Apartment shopping is complicated. You should ideally leave yourself more than one day to find an apartment. It is possible to find an apartment in one day. However, you’ll get better results if you have more time to find the property and negotiate the best deal.
The first set to finding an apartment is organizing information on yourself. You know — where you have lived for the last five years, the name and phone number of your landlord, where you work, how long you have been there, how much you are paid and the phone number for your office. You may also want to get a credit report on yourself if you’re concerned that credit blemishes may cause a problem during the leasing process.
To find an apartment, you have to filter out 99.99% of the other apartment complexes. The most important level of filtering is the location. Select the area of town where you want to live. If you are moving to an apartment from out of town, get help from someone in the area where you are moving.
Set a realistic budget. Your cost of housing should not exceed about 30 to 35% of your household income. This includes rent, electric, gas and water.
The next step in selecting an apartment is to select the unit type, unit size and amenities which are important to you. Consider both the in-unit amenities and the project or community amenities.
Use an online apartment search or online apartment locator to find apartment complexes. Your best bet is to find an online apartment search service which has information on all available apartments in the city. Some of the online apartment search services only have information on 10 or 15% of the apartments in the city. Also consider an online apartment search service which offers a $100 rebate. This will help with your moving costs.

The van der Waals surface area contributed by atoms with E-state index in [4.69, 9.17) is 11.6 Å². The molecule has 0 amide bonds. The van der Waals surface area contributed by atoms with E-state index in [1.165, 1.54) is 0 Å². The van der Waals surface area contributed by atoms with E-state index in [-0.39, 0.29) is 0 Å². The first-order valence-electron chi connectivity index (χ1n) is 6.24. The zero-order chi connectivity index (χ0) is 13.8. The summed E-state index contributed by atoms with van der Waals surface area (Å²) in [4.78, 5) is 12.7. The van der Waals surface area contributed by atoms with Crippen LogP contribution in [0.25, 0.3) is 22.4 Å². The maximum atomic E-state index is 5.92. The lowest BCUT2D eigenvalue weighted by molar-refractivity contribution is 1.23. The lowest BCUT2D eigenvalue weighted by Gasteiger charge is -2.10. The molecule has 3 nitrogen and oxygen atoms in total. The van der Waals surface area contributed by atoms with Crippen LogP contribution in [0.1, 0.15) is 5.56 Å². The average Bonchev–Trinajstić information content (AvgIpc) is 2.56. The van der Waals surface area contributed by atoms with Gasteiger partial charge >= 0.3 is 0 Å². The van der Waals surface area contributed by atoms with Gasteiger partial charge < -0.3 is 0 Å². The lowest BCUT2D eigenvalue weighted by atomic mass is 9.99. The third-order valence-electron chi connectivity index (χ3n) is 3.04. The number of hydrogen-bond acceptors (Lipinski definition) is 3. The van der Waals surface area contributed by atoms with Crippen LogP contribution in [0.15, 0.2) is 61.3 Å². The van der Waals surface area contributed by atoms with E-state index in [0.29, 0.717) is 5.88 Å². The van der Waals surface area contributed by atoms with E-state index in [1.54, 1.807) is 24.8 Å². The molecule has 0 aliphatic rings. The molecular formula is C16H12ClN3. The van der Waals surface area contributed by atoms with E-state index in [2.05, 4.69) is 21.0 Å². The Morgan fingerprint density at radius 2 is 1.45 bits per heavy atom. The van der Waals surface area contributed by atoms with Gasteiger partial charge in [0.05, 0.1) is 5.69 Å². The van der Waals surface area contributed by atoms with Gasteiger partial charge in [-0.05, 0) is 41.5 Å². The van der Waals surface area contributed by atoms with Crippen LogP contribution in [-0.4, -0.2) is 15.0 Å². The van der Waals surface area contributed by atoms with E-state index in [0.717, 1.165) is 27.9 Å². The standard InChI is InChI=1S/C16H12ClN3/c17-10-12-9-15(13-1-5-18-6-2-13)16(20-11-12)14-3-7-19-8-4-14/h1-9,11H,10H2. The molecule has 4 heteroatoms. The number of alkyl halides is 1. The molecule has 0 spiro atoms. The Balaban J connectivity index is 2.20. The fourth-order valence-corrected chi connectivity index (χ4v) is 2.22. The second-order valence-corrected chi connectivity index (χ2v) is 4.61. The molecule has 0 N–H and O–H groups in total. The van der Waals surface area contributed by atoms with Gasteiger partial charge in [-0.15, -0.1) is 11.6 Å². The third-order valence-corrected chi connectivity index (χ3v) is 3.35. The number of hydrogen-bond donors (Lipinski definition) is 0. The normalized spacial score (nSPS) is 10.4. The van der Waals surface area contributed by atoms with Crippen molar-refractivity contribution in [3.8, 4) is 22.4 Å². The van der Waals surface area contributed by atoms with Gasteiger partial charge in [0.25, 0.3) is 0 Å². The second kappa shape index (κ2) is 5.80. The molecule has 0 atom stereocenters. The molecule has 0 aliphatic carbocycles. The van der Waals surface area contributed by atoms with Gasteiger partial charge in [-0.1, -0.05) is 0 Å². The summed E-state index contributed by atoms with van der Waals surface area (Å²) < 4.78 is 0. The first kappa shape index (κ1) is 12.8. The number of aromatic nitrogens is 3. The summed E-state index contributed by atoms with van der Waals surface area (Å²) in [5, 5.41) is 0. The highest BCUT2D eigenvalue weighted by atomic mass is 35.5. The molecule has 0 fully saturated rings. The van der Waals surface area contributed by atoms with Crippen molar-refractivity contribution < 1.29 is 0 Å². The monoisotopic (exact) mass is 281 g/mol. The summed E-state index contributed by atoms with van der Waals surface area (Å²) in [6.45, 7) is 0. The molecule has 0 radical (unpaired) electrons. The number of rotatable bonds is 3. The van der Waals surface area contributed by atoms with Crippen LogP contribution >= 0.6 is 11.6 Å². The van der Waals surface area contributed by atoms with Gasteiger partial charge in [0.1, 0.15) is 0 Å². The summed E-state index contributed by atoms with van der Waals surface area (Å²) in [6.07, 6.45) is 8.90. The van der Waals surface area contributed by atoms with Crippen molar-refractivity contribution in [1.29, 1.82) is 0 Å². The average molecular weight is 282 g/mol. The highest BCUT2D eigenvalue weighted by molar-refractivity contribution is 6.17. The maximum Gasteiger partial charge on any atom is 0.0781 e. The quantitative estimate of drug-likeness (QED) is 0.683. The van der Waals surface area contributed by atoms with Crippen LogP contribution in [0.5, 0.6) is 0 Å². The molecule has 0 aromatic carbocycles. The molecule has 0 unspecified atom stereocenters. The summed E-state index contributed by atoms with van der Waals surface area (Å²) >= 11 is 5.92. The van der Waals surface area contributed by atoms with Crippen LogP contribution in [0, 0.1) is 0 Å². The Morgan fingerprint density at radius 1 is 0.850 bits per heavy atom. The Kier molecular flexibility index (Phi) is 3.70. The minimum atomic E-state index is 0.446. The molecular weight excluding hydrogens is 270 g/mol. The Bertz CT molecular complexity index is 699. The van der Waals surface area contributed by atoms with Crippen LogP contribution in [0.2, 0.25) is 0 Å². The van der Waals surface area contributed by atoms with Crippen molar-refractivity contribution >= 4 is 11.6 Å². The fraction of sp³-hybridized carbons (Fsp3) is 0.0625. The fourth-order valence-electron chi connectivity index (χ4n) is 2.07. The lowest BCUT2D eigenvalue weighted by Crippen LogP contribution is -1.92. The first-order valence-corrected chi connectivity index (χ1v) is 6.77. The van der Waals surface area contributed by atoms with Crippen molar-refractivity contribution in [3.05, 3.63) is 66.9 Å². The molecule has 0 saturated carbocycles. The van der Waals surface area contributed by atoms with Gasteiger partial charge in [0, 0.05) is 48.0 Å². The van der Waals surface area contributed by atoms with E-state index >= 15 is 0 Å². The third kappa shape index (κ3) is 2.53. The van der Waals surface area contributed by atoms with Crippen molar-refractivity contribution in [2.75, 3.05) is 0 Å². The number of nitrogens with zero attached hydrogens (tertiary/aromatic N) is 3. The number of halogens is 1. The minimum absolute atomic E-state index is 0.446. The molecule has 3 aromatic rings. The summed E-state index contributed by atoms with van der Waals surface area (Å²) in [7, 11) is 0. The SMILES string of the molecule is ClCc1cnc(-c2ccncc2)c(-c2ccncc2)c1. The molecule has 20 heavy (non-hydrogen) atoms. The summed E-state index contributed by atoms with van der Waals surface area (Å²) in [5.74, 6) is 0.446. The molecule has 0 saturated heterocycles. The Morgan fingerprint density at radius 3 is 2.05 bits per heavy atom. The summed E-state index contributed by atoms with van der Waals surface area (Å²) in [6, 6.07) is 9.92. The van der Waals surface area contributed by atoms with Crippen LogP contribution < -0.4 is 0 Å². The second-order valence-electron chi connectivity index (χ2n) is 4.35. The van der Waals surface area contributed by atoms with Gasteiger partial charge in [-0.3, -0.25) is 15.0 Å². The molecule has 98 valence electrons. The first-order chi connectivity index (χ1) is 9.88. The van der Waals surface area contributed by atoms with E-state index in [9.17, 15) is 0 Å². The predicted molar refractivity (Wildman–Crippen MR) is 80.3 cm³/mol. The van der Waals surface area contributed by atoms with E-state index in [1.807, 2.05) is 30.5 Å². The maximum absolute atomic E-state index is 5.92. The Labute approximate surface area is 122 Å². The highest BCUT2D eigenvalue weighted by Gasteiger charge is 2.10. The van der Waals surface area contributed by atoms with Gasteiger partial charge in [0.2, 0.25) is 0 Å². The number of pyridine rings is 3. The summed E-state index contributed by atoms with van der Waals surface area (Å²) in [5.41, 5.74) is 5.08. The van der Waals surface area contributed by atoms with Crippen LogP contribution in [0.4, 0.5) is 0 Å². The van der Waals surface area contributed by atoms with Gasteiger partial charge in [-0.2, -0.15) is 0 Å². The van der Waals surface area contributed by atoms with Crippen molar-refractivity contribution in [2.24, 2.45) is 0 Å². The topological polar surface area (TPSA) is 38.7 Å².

Limit the list of apartments to does which seem to be the best fit — to perhaps five or eight apartment properties. Start calling the apartments to get up to date information on unit availability, and the specials they are offering. Specials offered by apartments can vary from floor plan to floor plan and from day to day. Calling the apartment before you visit will help you to get the best deal. Also ask for information on application fees, deposits and the first months rent. Some apartments offer a reduced payment for the first months rent.
Visit three to five properties which seemed to best fit your requirements. Ask detailed questions regarding the issues which are most important to you. Take notes while you’re at the property. Your memory will fade quickly. The properties will start to run together. Confirm information on the deposits, first month’s rent, application fee, rental rates and unit amenities while you’re visiting each property. Also ask to see the unit they have available for you, instead just seeing the model unit.
After visiting the properties, review your notes and select the property which is best for you. Call and see if they can improve their last offer by perhaps reducing the deposit, waiving the application fee, or reducing the rent.
Visit the property and negotiate the lease. The lease is a legal document. You should read the lease. Ask questions if you do not understand portions of the lease. In most cases, the lease is negotiable. If a lease term does not seem reasonable, ask the leasing agent to change it.
Before accepting the apartment, walked through it with the leasing agent or apartment manager. Carefully inspect items such as counter tops, carpet, vinyl tile, mirrors, switch plates, the level of finish in the bathtub/shower, and wall sockets. If the apartment is not clean, ask the apartment representative if they can clean up before you move in. Also asked about what you need to do (regarding cleaning the property) to have your deposit returned.